Funsaster!

I’m coining a new word – and you can’t stop me! – a combo of fun and disaster – funsaster! It is for those cases where you do something, and turns out disastrously bad, yet was a lot of fun to do.

That fiberglass shield the Caboose and I were making? (item E) Well, just about everything that could go wrong did go wrong: the gel coat on the hardboard form wasn’t thick enough (spots showed through) so we added a second coat – so far, so good. When we cut the fiberglass, it was really hard to get the sizes right because I’d already curved the board and attached support pieces, so we had to kind of wing it – the pre-cut pieces were not very close, making for a lot of hurry-up patching. We did not have enough epoxy. I may have added too much hardener to one of the batches. It got goopy too fast. We were trying to spread it and press down the glass while it got harder and harder to work with – and then we ran out. Tried to stick on the handle and strap for holding the shield – barely got the handle on before completely running out – it’s a hairy mess. Never got the strap on.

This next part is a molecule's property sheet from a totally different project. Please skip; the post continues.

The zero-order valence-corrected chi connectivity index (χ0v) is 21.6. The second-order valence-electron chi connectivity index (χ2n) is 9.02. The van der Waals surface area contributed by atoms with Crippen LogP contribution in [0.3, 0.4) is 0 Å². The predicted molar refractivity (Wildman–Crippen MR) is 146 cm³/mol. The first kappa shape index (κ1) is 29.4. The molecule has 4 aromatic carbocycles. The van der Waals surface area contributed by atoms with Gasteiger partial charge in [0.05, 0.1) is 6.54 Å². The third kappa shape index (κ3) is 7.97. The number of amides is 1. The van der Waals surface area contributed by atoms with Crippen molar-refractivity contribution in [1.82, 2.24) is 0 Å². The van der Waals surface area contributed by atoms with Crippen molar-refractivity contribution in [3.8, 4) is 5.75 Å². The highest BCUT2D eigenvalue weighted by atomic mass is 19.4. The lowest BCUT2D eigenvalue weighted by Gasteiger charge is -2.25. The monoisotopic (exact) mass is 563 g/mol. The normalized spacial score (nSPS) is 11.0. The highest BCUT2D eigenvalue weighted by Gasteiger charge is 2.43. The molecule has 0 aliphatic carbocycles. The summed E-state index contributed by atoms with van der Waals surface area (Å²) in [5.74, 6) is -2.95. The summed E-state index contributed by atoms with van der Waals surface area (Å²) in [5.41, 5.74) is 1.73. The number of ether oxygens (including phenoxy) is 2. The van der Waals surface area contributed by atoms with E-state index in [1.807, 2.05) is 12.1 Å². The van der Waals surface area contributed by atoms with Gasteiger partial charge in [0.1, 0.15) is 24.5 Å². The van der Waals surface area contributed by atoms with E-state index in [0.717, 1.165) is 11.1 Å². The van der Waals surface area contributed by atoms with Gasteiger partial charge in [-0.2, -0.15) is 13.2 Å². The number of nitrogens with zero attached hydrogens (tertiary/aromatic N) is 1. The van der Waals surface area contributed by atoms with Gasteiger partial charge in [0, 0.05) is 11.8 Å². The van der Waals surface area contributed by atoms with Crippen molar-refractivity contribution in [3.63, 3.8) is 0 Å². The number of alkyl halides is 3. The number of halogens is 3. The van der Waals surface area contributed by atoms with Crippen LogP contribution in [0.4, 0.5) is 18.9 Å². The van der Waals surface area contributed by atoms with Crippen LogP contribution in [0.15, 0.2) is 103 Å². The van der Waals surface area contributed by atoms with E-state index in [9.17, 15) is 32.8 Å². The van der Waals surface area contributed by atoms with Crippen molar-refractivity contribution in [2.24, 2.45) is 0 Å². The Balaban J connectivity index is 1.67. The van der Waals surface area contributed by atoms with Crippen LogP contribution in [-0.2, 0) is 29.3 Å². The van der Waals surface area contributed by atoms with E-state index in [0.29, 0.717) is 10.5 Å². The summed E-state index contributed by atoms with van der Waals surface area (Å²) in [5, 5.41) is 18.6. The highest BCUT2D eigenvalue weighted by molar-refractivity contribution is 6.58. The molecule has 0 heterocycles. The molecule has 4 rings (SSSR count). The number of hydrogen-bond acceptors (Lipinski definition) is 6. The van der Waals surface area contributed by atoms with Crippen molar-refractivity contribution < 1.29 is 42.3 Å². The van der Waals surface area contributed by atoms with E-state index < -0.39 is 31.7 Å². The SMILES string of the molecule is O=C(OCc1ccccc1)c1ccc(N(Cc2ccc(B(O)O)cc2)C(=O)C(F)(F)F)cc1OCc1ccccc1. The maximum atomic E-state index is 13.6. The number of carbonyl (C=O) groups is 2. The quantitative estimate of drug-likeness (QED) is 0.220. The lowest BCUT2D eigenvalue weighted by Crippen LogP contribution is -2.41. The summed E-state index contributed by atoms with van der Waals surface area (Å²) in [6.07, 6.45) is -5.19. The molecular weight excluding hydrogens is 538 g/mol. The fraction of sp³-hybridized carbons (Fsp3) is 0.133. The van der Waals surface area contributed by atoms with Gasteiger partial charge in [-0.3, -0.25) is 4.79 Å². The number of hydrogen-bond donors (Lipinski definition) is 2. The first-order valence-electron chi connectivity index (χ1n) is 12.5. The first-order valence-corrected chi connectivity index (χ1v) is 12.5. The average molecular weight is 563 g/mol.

So we’re looking at this pathetic mess, wondering if we could salvage it, somehow. That evening, we removed it from the form – it kinda worked, which is to say it kinda didn’t – maybe 2/3rd of the shield came right off with a little coaxing, leaving a nice shiny red gel coat finish – but 1/3 did not, leaving either patches where the fiberglass came off the gel coat, or the hardboard did not.

Mangled-looking shield with only a handle, no strap, so it sorta waves round, and is scratchy where we ran out of epoxy and the fibers are exposed.

Ugly.